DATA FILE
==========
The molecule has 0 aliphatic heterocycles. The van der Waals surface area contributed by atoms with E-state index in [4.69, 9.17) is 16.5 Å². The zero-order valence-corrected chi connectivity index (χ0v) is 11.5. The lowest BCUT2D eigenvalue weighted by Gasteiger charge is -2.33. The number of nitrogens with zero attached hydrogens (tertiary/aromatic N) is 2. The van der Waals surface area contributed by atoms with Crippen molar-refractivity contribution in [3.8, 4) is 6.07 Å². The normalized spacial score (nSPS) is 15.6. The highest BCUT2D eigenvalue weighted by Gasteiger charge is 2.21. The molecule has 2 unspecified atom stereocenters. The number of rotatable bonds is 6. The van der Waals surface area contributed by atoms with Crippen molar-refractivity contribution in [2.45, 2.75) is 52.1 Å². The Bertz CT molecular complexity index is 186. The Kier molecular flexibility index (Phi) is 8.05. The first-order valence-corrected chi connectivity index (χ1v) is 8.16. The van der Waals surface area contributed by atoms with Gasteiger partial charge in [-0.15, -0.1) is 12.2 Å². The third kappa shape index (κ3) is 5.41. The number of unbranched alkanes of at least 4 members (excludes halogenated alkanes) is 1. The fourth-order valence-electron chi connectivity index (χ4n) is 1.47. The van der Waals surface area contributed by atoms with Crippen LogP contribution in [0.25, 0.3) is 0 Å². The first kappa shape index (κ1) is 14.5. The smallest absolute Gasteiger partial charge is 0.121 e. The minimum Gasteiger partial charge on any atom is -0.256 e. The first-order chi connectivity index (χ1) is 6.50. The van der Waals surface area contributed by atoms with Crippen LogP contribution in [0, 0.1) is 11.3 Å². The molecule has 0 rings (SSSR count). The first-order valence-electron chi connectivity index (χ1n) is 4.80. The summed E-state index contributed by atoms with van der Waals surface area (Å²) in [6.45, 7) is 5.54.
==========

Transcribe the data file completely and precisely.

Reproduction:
The molecule has 0 aliphatic heterocycles. The van der Waals surface area contributed by atoms with E-state index in [4.69, 9.17) is 16.5 Å². The zero-order valence-corrected chi connectivity index (χ0v) is 11.5. The lowest BCUT2D eigenvalue weighted by Gasteiger charge is -2.33. The number of nitrogens with zero attached hydrogens (tertiary/aromatic N) is 2. The van der Waals surface area contributed by atoms with Crippen molar-refractivity contribution in [3.8, 4) is 6.07 Å². The normalized spacial score (nSPS) is 15.6. The highest BCUT2D eigenvalue weighted by Gasteiger charge is 2.21. The molecule has 2 unspecified atom stereocenters. The number of rotatable bonds is 6. The van der Waals surface area contributed by atoms with Crippen molar-refractivity contribution in [2.45, 2.75) is 52.1 Å². The Bertz CT molecular complexity index is 186. The Kier molecular flexibility index (Phi) is 8.05. The first-order valence-corrected chi connectivity index (χ1v) is 8.16. The van der Waals surface area contributed by atoms with Gasteiger partial charge in [-0.15, -0.1) is 12.2 Å². The third kappa shape index (κ3) is 5.41. The number of unbranched alkanes of at least 4 members (excludes halogenated alkanes) is 1. The fourth-order valence-electron chi connectivity index (χ4n) is 1.47. The van der Waals surface area contributed by atoms with Crippen LogP contribution in [0.25, 0.3) is 0 Å². The first kappa shape index (κ1) is 14.5. The smallest absolute Gasteiger partial charge is 0.121 e. The minimum Gasteiger partial charge on any atom is -0.256 e. The first-order chi connectivity index (χ1) is 6.50. The van der Waals surface area contributed by atoms with Crippen LogP contribution in [0, 0.1) is 11.3 Å². The molecule has 0 rings (SSSR count). The first-order valence-electron chi connectivity index (χ1n) is 4.80. The summed E-state index contributed by atoms with van der Waals surface area (Å²) in [6.45, 7) is 5.54.